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May 23 is World Turtle Day

world turtle dayToday is World Turtle Day, a holiday created in 2000 by non-profit organization American Tortoise Rescue (ATR) to celebrate turtles and tortoises and to protect their habitats.

Susan Tellem and her husband Marshall have rescued and re-homed more than 3,000 turtles since cofounding ATR in 1990. Ten years later, they started World Turtle Day because, as Susan told the Huffington Post, “Turtles are not as popular as cats and dogs, so interest, awareness and understanding is pretty slim. This day is a good way to educate people about how to care for turtles, and to learn what danger they’re in and how to be more aware of what they need.”

The oldest turtle fossil found to date was unearthed in 2007 in China’s Guizhou province. Discovered in rocks of the late Triassic Period, it is estimated to have lived 220 million years ago, during the age of the dinosaurs. It is considered a transitional creature, an aquatic turtle that had armor solely on its underbelly and a mouth full of teeth, earning it the name Odontochelys semitestacea (“toothed turtle with half-shell”). By comparison, human evolution dates back a mere 2.5 million years.

While researching the connection between dinosaurs and turtles, we noticed several groups that assert the planet is, in reality, only six thousand years old. Here, one website explains how it knows fossil records have been faked:

According to evolutionists, the dinosaurs “ruled the Earth” for 140 million years, dying out about 65 million years ago. However, scientists do not dig up anything labeled with those ages. They only uncover dead dinosaurs (i.e., their bones), and their bones do not have labels attached telling how old they are. The idea of millions of years of evolution is just the evolutionists’ story about the past. No scientist was there to see the dinosaurs live through this supposed dinosaur age. In fact, there is no proof whatsoever that the world and its fossil layers are millions of years old. No scientist observed dinosaurs die. Scientists only find the bones in the here and now, and because many of them are evolutionists, they try to fit the story of the dinosaurs into their view.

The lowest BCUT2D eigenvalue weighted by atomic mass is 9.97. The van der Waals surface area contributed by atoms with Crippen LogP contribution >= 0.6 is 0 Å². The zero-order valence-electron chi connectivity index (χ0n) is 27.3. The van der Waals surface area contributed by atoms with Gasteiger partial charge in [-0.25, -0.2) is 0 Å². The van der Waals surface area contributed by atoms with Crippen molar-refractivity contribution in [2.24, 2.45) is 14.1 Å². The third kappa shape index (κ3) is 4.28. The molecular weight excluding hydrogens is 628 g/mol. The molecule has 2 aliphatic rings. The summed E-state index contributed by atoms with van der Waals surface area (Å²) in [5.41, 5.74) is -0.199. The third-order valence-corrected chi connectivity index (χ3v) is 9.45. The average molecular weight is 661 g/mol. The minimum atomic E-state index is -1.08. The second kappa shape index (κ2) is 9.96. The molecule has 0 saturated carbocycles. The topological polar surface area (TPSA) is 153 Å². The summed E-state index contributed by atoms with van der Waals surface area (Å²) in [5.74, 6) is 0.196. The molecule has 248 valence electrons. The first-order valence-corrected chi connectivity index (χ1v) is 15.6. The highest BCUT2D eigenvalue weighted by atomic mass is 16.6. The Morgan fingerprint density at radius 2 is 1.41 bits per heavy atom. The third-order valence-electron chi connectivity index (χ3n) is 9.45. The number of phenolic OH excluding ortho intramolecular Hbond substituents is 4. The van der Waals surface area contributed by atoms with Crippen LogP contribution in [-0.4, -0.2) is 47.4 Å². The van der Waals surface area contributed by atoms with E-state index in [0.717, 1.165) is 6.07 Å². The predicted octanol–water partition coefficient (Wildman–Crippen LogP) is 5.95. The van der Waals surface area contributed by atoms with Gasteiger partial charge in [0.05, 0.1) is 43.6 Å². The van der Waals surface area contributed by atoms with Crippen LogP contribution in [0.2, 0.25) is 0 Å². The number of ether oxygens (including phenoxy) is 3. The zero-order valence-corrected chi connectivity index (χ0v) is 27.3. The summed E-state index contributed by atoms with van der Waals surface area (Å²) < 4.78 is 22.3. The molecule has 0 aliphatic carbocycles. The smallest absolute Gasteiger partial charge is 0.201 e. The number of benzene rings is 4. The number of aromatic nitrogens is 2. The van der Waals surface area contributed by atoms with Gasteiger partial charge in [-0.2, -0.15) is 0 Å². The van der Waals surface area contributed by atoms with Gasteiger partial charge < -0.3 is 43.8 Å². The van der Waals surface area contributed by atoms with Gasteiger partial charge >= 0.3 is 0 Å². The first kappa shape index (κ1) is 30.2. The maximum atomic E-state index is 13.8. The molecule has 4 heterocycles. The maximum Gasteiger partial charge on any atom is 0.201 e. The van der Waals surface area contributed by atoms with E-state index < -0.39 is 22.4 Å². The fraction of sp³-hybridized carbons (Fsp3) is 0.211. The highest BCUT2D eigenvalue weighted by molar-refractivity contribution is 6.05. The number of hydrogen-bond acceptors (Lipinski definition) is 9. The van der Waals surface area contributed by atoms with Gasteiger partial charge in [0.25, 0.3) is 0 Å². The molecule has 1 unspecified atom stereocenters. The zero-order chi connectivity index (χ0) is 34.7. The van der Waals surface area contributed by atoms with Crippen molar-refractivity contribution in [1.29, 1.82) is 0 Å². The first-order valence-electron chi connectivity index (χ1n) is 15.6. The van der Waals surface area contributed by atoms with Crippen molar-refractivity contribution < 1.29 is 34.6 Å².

The contention that fossils were not buried with labels must be correct since they died before the existence of tombstones and Post-It notes (or did they?). If a person digs into a garbage dump and finds a ham sandwich ten feet down, mightn’t he surmise, even without the benefit of scientific instrumentation, that it is older than the one his mom made for him that morning, in spite of the fact that he has unearthed it in “the here and now?”

It’s also a fact that no scientist has observed a dinosaur live or die. The logic is indisputable. We’ll go on record and say that no one alive today has ever hung out with Abraham Lincoln. Very few of us have met Stephen King. Yet most of us are pretty sure of their existence, even though they aren’t mentioned in the Bible. (We don’t want spoil the surprise, but one of them is working on a new book right now!)

But we digress. Turtles and tortoises are remarkable animals. Both are cold-blooded, breathe air and lay eggs on land. Generally speaking, tortoises live on land, are poor swimmers and have stumpy feet suited to walking very slowly on land. Turtles spend their time in the water and have streamlined bodies and webbed feet or flippers they are unable to retract.

The illegal pet trade puts tortoises at risk; transportation stresses them and many die during shipment from Russia or other far-flung locations. To combat this problem and reduce the demand for illegal imports, ART urges people to refrain from buying them at pet stores and adopt instead from one of the country’s many turtle rescue groups. Petfinder is an excellent resource, too.

All sea turtle species are listed as endangered or threatened under the Endangered Species Act, mainly due to bycatch, accidental capture in fishermen’s nets and trawls. The National Oceanic and Atmospheric Administration (NOAA) studies aquatic environments, works to reduce bycatch and develops recovery plans with the goal of increasing sea turtle numbers until they can be removed from the list.

In the meantime, everyone can help by keeping the beach free of litter and watching out when boating in an area where turtles live. If you find a tortoise in the middle of the road, carry it to safety and be sure to point it in the direction it was headed. Otherwise, it will instinctively turn around and walk back into danger.